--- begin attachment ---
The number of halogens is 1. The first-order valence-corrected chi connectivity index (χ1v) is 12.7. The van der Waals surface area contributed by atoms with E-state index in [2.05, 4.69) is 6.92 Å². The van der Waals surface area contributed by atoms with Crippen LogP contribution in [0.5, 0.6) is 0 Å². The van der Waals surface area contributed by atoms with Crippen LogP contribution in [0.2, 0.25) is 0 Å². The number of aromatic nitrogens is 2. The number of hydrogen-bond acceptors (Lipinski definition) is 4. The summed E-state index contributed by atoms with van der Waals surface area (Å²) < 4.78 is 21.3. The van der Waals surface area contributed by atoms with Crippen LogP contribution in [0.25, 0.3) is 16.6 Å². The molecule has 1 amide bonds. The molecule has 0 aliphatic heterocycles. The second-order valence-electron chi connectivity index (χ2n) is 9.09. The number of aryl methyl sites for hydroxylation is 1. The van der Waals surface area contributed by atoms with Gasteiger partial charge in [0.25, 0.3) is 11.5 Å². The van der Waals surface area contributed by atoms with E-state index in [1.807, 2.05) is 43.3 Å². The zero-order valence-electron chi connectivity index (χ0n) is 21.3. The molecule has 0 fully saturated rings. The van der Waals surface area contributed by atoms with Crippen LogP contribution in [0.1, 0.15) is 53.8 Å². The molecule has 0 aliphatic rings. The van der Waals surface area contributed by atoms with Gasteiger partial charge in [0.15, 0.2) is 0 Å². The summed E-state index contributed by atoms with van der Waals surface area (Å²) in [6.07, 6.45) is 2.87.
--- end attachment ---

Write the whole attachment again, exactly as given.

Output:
The number of halogens is 1. The first-order valence-corrected chi connectivity index (χ1v) is 12.7. The van der Waals surface area contributed by atoms with E-state index in [2.05, 4.69) is 6.92 Å². The van der Waals surface area contributed by atoms with Crippen LogP contribution in [0.5, 0.6) is 0 Å². The van der Waals surface area contributed by atoms with Crippen LogP contribution in [0.2, 0.25) is 0 Å². The number of aromatic nitrogens is 2. The number of hydrogen-bond acceptors (Lipinski definition) is 4. The summed E-state index contributed by atoms with van der Waals surface area (Å²) < 4.78 is 21.3. The van der Waals surface area contributed by atoms with Crippen LogP contribution in [0.25, 0.3) is 16.6 Å². The molecule has 1 amide bonds. The molecule has 0 aliphatic heterocycles. The second-order valence-electron chi connectivity index (χ2n) is 9.09. The number of aryl methyl sites for hydroxylation is 1. The van der Waals surface area contributed by atoms with Gasteiger partial charge in [0.25, 0.3) is 11.5 Å². The van der Waals surface area contributed by atoms with E-state index in [1.807, 2.05) is 43.3 Å². The zero-order valence-electron chi connectivity index (χ0n) is 21.3. The molecule has 0 fully saturated rings. The van der Waals surface area contributed by atoms with Crippen LogP contribution in [0.1, 0.15) is 53.8 Å². The molecule has 0 aliphatic rings. The van der Waals surface area contributed by atoms with Gasteiger partial charge in [0.15, 0.2) is 0 Å². The summed E-state index contributed by atoms with van der Waals surface area (Å²) in [6.07, 6.45) is 2.87.